Political brinksmanship still threatens US economy
Mark Zandi, chief economist at Moody's Analytics, calculates that the higher payroll tax will reduce economic growth by 0.6 percentage points in 2013. The other possible tax increases - including higher taxes on household incomes above $450,000 a year - will slice just 0.15 percentage points off annual growth, Zandi said.
The fiscal cliff itself was created to force Democrats and Republicans to compromise, and it succeeded - barely.
To end a 2011 standoff over raising the federal debt limit, they agreed to a Jan. 1, 2013 deadline to reach a deal over taxes and spending. If they didn't, more than $500 billion in tax increases would hit the economy in 2013 alone, along with $109 billion in cuts from the military and domestic spending programs. The sharp tax hikes and spending cut would threaten to send the economy over the cliff and back into recession.
But negotiations to avert catastrophe have highlighted once again how far apart the two parties are on taxes (Republicans don't want to raise them) and spending (Democrats are reluctant to cut government programs).
Ethan Harris, co-head of global economics at Bank of America Merrill Lynch, asked: "What induces the two sides to stop fighting and start compromising?"
Political gridlock has been rattling financial markets and shaking consumer and business confidence the past two years.
After a fight over raising the debt limit last year, the credit rating agency Standard & Poor's yanked the U.S. government's blue-chip AAA bond rating because it feared that America's dysfunctional political system couldn't deliver a credible plan to reduce the federal government's debt. S&P cited an overabundance of "political brinksmanship" and warned that "the differences between political parties have proven to be extraordinarily difficult to bridge."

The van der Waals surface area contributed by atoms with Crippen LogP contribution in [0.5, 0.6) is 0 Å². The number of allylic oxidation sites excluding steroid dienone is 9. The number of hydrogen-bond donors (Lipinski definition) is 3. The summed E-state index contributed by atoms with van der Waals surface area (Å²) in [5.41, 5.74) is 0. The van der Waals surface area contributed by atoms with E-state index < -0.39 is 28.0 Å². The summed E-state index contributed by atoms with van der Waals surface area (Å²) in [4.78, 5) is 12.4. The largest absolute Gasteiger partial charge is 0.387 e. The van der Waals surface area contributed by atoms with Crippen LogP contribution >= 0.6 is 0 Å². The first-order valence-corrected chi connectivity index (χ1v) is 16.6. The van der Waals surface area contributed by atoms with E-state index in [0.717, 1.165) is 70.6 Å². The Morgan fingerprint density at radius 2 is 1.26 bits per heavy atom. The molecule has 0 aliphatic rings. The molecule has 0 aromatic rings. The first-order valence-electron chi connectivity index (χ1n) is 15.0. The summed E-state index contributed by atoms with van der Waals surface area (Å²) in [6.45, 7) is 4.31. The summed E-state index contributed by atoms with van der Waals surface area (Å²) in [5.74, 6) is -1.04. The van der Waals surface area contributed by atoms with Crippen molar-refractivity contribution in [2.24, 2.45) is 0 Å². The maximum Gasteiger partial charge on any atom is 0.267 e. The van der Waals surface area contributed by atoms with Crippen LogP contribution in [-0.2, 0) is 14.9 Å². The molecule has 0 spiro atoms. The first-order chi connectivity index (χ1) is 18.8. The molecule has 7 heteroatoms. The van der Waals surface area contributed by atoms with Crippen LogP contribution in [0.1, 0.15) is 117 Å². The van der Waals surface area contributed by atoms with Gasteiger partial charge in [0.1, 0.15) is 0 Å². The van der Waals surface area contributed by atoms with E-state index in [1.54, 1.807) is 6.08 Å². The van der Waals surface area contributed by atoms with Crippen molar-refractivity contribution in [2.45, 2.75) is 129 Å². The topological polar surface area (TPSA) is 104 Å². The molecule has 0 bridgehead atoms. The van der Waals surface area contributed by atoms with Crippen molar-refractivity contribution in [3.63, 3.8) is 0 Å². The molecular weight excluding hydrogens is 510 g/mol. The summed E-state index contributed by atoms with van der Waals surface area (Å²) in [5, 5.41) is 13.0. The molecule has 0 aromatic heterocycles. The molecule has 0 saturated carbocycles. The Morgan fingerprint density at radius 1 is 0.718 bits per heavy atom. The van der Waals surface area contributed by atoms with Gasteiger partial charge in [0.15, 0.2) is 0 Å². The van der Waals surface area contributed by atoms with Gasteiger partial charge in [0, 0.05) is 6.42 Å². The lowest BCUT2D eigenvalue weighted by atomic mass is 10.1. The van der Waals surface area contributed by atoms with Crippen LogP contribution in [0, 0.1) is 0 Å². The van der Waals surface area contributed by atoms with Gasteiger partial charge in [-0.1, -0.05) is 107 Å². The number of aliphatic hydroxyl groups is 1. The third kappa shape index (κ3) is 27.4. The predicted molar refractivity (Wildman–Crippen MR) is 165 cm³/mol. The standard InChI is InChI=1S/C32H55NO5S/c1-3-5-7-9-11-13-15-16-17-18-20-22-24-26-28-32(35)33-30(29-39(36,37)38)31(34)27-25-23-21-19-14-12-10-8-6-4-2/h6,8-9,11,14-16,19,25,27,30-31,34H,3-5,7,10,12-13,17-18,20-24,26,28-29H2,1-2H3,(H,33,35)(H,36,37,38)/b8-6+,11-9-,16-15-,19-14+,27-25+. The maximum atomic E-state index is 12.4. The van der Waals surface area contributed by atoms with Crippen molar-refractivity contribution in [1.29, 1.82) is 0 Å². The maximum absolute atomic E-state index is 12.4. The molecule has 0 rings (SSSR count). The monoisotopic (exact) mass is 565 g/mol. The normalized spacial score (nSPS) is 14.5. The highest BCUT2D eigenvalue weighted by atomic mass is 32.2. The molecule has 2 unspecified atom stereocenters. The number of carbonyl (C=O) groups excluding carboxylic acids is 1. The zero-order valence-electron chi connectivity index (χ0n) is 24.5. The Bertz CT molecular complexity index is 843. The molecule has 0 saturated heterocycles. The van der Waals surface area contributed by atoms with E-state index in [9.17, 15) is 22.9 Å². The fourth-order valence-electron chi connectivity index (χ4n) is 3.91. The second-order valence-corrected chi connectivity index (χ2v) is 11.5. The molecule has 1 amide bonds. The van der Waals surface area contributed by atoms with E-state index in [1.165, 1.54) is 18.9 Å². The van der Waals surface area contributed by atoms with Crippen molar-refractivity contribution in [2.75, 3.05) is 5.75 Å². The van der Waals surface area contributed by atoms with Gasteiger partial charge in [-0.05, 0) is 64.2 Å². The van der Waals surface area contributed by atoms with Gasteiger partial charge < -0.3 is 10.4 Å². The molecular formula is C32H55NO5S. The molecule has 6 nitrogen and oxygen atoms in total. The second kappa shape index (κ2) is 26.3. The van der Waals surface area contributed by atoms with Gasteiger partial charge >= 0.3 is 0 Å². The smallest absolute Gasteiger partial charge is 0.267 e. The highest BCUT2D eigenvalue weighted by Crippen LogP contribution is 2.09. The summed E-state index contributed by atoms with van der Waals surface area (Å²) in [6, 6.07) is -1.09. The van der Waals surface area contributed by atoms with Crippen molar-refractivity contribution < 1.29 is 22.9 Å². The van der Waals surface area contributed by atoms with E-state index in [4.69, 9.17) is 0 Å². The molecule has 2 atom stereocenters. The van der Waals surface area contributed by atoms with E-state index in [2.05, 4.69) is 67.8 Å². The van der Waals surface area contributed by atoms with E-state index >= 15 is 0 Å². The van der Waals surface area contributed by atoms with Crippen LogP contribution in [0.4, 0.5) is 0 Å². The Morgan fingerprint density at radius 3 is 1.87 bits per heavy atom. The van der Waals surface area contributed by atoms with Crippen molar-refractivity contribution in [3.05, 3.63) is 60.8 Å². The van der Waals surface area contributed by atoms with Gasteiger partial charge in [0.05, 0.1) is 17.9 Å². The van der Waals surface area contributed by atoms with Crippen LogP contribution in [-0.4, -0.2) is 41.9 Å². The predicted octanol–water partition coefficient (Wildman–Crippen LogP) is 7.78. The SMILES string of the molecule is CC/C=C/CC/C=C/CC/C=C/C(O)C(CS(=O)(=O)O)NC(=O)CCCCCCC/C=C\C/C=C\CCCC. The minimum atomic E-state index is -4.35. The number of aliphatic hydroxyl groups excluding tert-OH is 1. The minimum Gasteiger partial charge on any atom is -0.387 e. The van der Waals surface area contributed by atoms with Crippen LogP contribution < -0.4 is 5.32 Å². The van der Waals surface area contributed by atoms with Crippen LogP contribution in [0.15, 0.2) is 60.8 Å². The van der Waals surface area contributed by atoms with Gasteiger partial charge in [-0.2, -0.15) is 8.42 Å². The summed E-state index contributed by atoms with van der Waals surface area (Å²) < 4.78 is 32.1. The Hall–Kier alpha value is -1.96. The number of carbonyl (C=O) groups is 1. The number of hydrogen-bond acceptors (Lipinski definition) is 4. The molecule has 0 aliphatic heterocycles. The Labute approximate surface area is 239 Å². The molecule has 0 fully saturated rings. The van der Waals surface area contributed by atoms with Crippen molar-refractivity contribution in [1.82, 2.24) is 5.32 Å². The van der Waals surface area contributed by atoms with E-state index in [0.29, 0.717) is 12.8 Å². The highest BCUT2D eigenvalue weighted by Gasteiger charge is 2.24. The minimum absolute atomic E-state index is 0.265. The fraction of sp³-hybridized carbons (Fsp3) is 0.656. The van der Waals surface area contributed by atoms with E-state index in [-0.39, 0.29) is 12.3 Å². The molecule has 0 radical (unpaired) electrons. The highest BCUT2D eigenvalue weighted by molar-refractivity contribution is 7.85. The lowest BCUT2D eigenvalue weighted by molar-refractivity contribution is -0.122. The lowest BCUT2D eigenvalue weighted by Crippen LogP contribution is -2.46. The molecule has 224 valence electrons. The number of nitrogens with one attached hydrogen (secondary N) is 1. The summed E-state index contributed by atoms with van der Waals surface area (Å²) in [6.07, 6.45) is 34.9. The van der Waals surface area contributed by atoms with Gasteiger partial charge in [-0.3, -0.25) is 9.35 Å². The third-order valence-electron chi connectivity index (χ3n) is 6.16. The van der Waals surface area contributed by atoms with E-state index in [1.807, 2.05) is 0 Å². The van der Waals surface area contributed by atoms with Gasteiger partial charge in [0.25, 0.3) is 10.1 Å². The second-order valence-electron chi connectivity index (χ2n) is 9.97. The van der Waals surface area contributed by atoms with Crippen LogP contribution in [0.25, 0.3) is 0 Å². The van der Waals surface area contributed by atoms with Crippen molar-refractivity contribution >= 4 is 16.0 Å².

The Dow Jones industrials dropped 635 points in panicked selling the first day of trading after the S&P announcement.
Outside Washington the economy has been getting some good news. Europe's financial crisis appears to have eased, reducing the threat of a renewed financial crisis. And the U.S. real estate market finally appears to be recovering from the housing bust.
But the old worries have been replaced by new ones about political gridlock, says Joseph LaVorgna, an economist at Deutsche Bank.
The partisan divide has left businesses and consumers wondering what's going to happen to their taxes and to federal contracts.
Companies have plenty of cash. But they reduced spending on industrial equipment, computers and software from July to September, the first quarterly drop since mid-2009 when the economy was still in recession. And hiring has been stuck at a modest level of about 150,000 new jobs per month this year.
Consumer confidence fell in December for the second straight month, according to a survey by the Conference Board, which blamed the drop on worries about the fiscal cliff. The uncertainty is also believed to have dinged holiday shopping, which grew at the slowest pace this year since 2008.
Many economists are disappointed that Congress and the White House couldn't reach agreement on a broader deal that significantly reduces the deficit over the next 10 years. That could have boosted business and consumer confidence and accelerated growth .
No progress has been made on reforming the government's big entitlement programs, mainly Medicare and Social Security.
"Nothing really has been fixed," Lavorgna says. "There are much bigger philosophical issues that we aren't even addressing yet."
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